“Hit and Miss”–Or, “Boys Don’t Cry” meets “Dexter”

This new mini-series created exclusively for DirecTV’s Audience Network stars Chloë Sevigny as a transgender hired assassin living in Yorkshire, England and fated to parent four children who have just lost their mother to cancer.  One of the children, Ryan, is her son whom she fathered before pursuing her journey to becoming Mia. Now she finds herself the legal guardian to  four children.  When the children she inherits begin to affect her, she is shaken by her own amorality.

In each opening scene, the camera moves over Mia’s pre-op transsexual body: nude with both breasts and a penis.  The grey drizzle of the scenery of Yorkshire emphasizes the “film noir” mood of the narrative. Sevigny, an extraordinary American actress, has mastered a Yorkshire accent in a cast of British and Irish actors.   Every episode features her gangster boss, Eddie (Peter Wright), assigning a “hit”, which Mia has to carry out, usually disguised as a young boy in a hoodie or as an alluring prostitute.

Chloë Sevigny’s first breakout role (for which she was nominated for an Academy Award) was in “Boys Don’t Cry“, as the girlfriend of a transgender youth.  It is a tribute to Sevigny that the role of Mia in “Hit and Miss”  feels remarkably natural.  The audience is forced to contemplate how gender defines our identity.  Sometimes Mia is a  deadened or robotic self, but she is awakening to the gentle self of mother, father, and lover.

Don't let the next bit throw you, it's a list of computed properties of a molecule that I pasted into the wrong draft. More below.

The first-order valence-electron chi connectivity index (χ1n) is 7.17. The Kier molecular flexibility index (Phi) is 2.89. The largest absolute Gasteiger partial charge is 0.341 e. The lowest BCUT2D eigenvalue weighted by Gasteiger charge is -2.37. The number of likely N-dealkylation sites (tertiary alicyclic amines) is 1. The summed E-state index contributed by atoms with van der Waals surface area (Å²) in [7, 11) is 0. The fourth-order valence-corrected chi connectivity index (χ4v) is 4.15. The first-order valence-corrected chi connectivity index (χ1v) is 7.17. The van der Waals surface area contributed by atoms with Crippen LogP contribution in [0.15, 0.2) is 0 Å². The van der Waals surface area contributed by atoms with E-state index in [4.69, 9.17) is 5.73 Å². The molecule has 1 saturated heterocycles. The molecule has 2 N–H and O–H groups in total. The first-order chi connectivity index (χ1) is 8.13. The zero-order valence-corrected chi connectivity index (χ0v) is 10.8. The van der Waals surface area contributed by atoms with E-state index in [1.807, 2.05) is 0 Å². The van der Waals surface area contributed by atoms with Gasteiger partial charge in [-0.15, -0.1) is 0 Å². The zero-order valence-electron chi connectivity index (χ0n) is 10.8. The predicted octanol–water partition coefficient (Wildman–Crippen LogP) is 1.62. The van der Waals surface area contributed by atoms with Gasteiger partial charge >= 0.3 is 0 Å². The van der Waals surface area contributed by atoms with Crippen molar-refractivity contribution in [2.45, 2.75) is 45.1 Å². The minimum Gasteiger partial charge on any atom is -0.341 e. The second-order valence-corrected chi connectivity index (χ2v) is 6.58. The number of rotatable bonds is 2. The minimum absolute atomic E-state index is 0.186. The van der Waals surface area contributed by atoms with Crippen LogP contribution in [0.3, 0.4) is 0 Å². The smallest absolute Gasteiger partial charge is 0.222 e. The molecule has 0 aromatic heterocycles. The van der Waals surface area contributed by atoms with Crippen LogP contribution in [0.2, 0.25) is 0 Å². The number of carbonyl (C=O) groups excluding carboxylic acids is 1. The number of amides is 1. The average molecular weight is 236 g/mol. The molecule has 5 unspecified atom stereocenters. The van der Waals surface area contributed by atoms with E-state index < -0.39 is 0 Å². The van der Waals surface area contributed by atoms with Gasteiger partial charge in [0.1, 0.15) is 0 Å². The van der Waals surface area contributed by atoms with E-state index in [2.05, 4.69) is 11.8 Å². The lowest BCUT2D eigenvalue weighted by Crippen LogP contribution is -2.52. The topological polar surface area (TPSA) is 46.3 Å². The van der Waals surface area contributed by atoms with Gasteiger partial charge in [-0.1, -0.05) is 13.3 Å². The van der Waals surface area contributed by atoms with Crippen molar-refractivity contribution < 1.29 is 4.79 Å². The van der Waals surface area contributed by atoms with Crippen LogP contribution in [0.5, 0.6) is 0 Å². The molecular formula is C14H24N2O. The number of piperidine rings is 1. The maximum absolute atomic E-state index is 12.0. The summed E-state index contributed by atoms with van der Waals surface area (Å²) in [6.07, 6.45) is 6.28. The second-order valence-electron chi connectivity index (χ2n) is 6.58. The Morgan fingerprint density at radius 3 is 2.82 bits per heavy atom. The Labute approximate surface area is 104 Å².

Ben (Jonas Armstrong) will certainly become a heartthrob for his exceptional performance as the one so deeply in love with Mia he can accept her pre-op transgender body in graphic sexual scenes while questioning why he is so attracted to her.  Armstrong’s cool but empathetic air in understanding the problem of a relationship with a transgender partner is an incredibly moving window into the heart of gender identity.

“Hit and Miss” fits into a recurring theme in some of the most talked-about current television series:  the dark past of the anti-hero who has hidden himself or herself in order to blend into “mainstream” society.  Family complicates the secret life by forcing honesty with those the hero loves (or wants to love).  Think:  “Dexter”, “Breaking Bad”, “Mad Men”, “Suits”, and “Damages”.  The back-story inevitably unfolds: an explanation–not quite a justification–for the main character’s moral ambiguity or sociopathology.  “Hit and Miss” clearly fits into this ferociously psychological contemporary genre, engendering a visceral response to the uncomfortable but familiar rabbit hole of human relations.

 

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